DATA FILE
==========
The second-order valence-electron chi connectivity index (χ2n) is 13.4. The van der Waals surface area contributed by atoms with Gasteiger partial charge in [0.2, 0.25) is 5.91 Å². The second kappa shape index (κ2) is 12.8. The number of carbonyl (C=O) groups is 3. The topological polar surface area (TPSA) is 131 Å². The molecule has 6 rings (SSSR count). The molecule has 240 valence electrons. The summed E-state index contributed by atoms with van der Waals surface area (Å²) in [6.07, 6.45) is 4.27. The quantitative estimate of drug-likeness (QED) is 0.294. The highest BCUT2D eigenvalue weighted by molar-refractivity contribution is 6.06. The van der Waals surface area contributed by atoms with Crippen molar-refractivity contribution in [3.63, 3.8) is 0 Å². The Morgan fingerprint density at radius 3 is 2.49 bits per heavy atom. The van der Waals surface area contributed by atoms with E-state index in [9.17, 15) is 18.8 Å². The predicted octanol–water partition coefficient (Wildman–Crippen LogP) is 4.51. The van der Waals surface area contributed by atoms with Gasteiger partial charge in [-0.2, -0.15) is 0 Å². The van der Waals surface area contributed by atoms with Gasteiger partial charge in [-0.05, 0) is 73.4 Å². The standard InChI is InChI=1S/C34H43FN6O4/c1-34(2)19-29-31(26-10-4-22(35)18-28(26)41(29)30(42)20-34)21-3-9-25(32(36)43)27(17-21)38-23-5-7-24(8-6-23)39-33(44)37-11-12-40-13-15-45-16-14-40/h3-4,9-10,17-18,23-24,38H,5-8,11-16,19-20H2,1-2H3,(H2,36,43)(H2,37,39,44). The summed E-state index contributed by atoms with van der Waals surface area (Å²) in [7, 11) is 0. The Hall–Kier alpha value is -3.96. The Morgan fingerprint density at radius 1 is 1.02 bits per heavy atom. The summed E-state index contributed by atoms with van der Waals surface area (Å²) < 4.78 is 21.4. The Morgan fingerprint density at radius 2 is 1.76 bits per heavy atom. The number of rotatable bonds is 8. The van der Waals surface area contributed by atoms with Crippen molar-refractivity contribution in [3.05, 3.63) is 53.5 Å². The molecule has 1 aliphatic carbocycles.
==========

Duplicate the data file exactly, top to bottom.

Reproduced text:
The second-order valence-electron chi connectivity index (χ2n) is 13.4. The van der Waals surface area contributed by atoms with Gasteiger partial charge in [0.2, 0.25) is 5.91 Å². The second kappa shape index (κ2) is 12.8. The number of carbonyl (C=O) groups is 3. The topological polar surface area (TPSA) is 131 Å². The molecule has 6 rings (SSSR count). The molecule has 240 valence electrons. The summed E-state index contributed by atoms with van der Waals surface area (Å²) in [6.07, 6.45) is 4.27. The quantitative estimate of drug-likeness (QED) is 0.294. The highest BCUT2D eigenvalue weighted by molar-refractivity contribution is 6.06. The van der Waals surface area contributed by atoms with Crippen molar-refractivity contribution in [3.63, 3.8) is 0 Å². The Morgan fingerprint density at radius 3 is 2.49 bits per heavy atom. The van der Waals surface area contributed by atoms with E-state index in [9.17, 15) is 18.8 Å². The predicted octanol–water partition coefficient (Wildman–Crippen LogP) is 4.51. The van der Waals surface area contributed by atoms with Gasteiger partial charge in [-0.2, -0.15) is 0 Å². The van der Waals surface area contributed by atoms with Gasteiger partial charge in [-0.05, 0) is 73.4 Å². The standard InChI is InChI=1S/C34H43FN6O4/c1-34(2)19-29-31(26-10-4-22(35)18-28(26)41(29)30(42)20-34)21-3-9-25(32(36)43)27(17-21)38-23-5-7-24(8-6-23)39-33(44)37-11-12-40-13-15-45-16-14-40/h3-4,9-10,17-18,23-24,38H,5-8,11-16,19-20H2,1-2H3,(H2,36,43)(H2,37,39,44). The summed E-state index contributed by atoms with van der Waals surface area (Å²) in [7, 11) is 0. The Hall–Kier alpha value is -3.96. The Morgan fingerprint density at radius 1 is 1.02 bits per heavy atom. The summed E-state index contributed by atoms with van der Waals surface area (Å²) < 4.78 is 21.4. The Morgan fingerprint density at radius 2 is 1.76 bits per heavy atom. The number of rotatable bonds is 8. The van der Waals surface area contributed by atoms with Crippen molar-refractivity contribution in [3.05, 3.63) is 53.5 Å². The molecule has 1 aliphatic carbocycles.